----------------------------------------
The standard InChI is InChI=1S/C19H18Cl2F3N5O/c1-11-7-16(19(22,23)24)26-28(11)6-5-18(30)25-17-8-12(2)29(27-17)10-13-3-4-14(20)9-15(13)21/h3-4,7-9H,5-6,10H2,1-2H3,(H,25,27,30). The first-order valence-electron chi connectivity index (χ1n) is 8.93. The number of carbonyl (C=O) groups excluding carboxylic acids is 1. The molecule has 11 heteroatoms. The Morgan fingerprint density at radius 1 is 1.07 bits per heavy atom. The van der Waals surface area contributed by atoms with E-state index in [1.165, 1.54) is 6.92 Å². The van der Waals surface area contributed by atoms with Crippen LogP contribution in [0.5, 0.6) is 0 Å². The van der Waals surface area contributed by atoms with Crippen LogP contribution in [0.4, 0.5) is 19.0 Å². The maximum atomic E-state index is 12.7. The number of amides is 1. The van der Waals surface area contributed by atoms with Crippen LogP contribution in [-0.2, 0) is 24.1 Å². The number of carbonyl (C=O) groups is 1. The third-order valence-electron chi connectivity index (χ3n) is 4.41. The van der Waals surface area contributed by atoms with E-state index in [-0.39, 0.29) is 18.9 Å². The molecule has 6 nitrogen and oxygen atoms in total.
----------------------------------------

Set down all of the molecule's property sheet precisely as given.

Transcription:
The standard InChI is InChI=1S/C19H18Cl2F3N5O/c1-11-7-16(19(22,23)24)26-28(11)6-5-18(30)25-17-8-12(2)29(27-17)10-13-3-4-14(20)9-15(13)21/h3-4,7-9H,5-6,10H2,1-2H3,(H,25,27,30). The first-order valence-electron chi connectivity index (χ1n) is 8.93. The number of carbonyl (C=O) groups excluding carboxylic acids is 1. The molecule has 11 heteroatoms. The Morgan fingerprint density at radius 1 is 1.07 bits per heavy atom. The van der Waals surface area contributed by atoms with E-state index in [1.165, 1.54) is 6.92 Å². The van der Waals surface area contributed by atoms with Crippen LogP contribution in [0.5, 0.6) is 0 Å². The van der Waals surface area contributed by atoms with Crippen LogP contribution in [0.4, 0.5) is 19.0 Å². The maximum atomic E-state index is 12.7. The number of amides is 1. The van der Waals surface area contributed by atoms with Crippen LogP contribution in [-0.2, 0) is 24.1 Å². The number of carbonyl (C=O) groups is 1. The third-order valence-electron chi connectivity index (χ3n) is 4.41. The van der Waals surface area contributed by atoms with E-state index in [-0.39, 0.29) is 18.9 Å². The molecule has 6 nitrogen and oxygen atoms in total.